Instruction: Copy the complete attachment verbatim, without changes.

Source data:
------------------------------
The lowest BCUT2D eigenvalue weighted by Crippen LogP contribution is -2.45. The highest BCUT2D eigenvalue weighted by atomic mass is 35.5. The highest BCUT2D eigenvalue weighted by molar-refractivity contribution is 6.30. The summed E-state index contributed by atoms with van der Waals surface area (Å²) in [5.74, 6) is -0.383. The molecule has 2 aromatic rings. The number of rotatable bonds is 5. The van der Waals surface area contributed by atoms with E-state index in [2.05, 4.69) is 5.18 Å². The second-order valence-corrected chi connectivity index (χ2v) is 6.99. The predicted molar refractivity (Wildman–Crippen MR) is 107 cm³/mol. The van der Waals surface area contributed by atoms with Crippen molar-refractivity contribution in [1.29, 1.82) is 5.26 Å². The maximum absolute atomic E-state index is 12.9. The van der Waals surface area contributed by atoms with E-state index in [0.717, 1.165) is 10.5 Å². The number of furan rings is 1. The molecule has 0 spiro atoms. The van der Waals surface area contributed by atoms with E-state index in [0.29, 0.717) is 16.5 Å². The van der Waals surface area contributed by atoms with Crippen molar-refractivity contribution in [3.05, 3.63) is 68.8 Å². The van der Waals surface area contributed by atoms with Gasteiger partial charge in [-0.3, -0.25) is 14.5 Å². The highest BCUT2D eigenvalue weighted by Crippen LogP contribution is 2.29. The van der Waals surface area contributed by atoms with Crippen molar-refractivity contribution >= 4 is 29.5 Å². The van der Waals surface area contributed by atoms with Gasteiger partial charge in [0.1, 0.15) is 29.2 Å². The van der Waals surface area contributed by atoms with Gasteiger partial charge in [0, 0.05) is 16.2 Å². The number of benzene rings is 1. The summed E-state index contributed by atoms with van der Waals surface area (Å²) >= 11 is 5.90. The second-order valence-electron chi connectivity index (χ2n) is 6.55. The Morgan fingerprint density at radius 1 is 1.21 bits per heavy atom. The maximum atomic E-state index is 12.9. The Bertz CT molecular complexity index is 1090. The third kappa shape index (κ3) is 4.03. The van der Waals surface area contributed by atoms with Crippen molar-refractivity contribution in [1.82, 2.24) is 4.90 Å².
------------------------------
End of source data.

The lowest BCUT2D eigenvalue weighted by Crippen LogP contribution is -2.45. The highest BCUT2D eigenvalue weighted by atomic mass is 35.5. The highest BCUT2D eigenvalue weighted by molar-refractivity contribution is 6.30. The summed E-state index contributed by atoms with van der Waals surface area (Å²) in [5.74, 6) is -0.383. The molecule has 2 aromatic rings. The number of rotatable bonds is 5. The van der Waals surface area contributed by atoms with E-state index in [2.05, 4.69) is 5.18 Å². The second-order valence-corrected chi connectivity index (χ2v) is 6.99. The predicted molar refractivity (Wildman–Crippen MR) is 107 cm³/mol. The van der Waals surface area contributed by atoms with Crippen molar-refractivity contribution in [1.29, 1.82) is 5.26 Å². The maximum absolute atomic E-state index is 12.9. The van der Waals surface area contributed by atoms with E-state index in [0.717, 1.165) is 10.5 Å². The number of furan rings is 1. The molecule has 0 spiro atoms. The van der Waals surface area contributed by atoms with E-state index in [0.29, 0.717) is 16.5 Å². The van der Waals surface area contributed by atoms with Crippen molar-refractivity contribution in [3.05, 3.63) is 68.8 Å². The van der Waals surface area contributed by atoms with Gasteiger partial charge in [-0.3, -0.25) is 14.5 Å². The highest BCUT2D eigenvalue weighted by Crippen LogP contribution is 2.29. The van der Waals surface area contributed by atoms with Crippen molar-refractivity contribution >= 4 is 29.5 Å². The van der Waals surface area contributed by atoms with Gasteiger partial charge in [0.1, 0.15) is 29.2 Å². The van der Waals surface area contributed by atoms with Gasteiger partial charge in [0, 0.05) is 16.2 Å². The number of benzene rings is 1. The summed E-state index contributed by atoms with van der Waals surface area (Å²) >= 11 is 5.90. The second-order valence-electron chi connectivity index (χ2n) is 6.55. The Morgan fingerprint density at radius 1 is 1.21 bits per heavy atom. The maximum atomic E-state index is 12.9. The Bertz CT molecular complexity index is 1090. The third kappa shape index (κ3) is 4.03. The van der Waals surface area contributed by atoms with Crippen molar-refractivity contribution in [1.82, 2.24) is 4.90 Å².